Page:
Just Rs 999: 1-year pack + offers

Journalism of Courage
Advertisement

A 2-million-year old Eden discovered

After 16 years of painstaking work, scientists have managed to gather DNA from animals that lived over 2 million years ago in a lush forest where there is now a vast, cold desert. As artists' renderings of what the arctic Eden looked like flood the internet, the beauty of eons past make the conflicts and issues of the day pale in comparison

That Greenland was once green has been known for some time now.
Listen to this article Your browser does not support the audio element.

Greenland, the legend goes, was named so by the Viking Erik the Red in what is bound to be one of the first acts of “creative” marketing. Erik was exiled to the island after committing murder and he hoped that by calling the sparse, polar desert “green”, he might attract more settlers from Northern Europe. Now, after 16 years of painstaking work, scientists have managed to gather DNA from animals that lived over 2 million years ago in a lush forest where there is now a vast, cold desert.

That Greenland was once green has been known for some time now. What the latest set of DNA has done is enable a form of time travel, to over 1 million years farther back than has been done before. At the time, the Arctic was almost 20 degrees Celsius warmer than it is today. The forests housed mastodons and hares and carnivores like sabre-toothed cats. The sea had crabs and fish that are unthinkable in the region today. And perhaps, most significantly, the flora and fauna would have had to adapt to the kind of climate change — perhaps even of a greater magnitude — than the warming of the planet due to human activities is causing today.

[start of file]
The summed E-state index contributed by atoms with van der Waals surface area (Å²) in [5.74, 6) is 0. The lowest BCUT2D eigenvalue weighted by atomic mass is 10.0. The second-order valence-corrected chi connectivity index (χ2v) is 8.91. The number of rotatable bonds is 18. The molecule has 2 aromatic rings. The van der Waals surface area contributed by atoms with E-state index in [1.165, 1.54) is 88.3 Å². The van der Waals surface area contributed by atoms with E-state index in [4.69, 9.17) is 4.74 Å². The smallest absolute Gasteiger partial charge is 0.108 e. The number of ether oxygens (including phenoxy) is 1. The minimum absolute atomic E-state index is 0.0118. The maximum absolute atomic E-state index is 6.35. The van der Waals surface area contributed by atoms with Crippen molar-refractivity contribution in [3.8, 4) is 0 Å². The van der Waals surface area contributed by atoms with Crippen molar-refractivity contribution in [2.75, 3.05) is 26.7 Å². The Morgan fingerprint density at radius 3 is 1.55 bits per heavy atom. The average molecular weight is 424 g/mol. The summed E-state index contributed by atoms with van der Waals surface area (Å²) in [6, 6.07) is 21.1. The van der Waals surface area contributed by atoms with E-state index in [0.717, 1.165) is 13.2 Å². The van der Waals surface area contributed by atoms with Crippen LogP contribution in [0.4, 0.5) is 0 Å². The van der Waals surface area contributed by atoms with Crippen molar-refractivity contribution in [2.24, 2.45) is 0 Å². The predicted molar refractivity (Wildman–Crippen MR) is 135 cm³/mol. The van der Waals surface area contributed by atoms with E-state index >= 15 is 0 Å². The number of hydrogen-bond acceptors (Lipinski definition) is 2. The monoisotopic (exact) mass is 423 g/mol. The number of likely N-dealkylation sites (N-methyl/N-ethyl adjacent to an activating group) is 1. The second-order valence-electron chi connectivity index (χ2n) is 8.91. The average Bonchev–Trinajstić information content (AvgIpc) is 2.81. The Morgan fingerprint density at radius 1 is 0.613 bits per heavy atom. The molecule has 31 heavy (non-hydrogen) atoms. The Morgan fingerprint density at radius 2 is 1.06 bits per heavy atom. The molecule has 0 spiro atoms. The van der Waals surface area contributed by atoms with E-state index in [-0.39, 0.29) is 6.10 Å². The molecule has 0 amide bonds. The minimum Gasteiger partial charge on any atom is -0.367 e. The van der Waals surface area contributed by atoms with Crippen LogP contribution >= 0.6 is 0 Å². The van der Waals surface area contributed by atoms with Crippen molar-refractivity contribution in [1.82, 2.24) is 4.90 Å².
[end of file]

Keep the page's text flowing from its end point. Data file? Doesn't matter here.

As artists’ renderings of what the arctic Eden looked like flood the internet, the beauty of eons past make the conflicts and issues of the day pale in comparison. After all, what is the life of a company, family, government and even society when measured against the almost unimaginable scale of geological time. In 16 years, with some advancements in DNA sequencing, scientists have managed to push back the boundaries of life on a large swathe of the planet by millennia. Meanwhile, Erik the Red is probably smiling beyond the grave. His ad campaign for a home-in-exile wasn’t a lie, after all. He just missed the date.

Subscriber Only Stories
First published on: 09-12-2022 at 06:30 IST
Next Story

Why Congress’ loss in Gujarat is more telling than its win in Himachal

Tags:
Home
ePaper
Next Story
close
X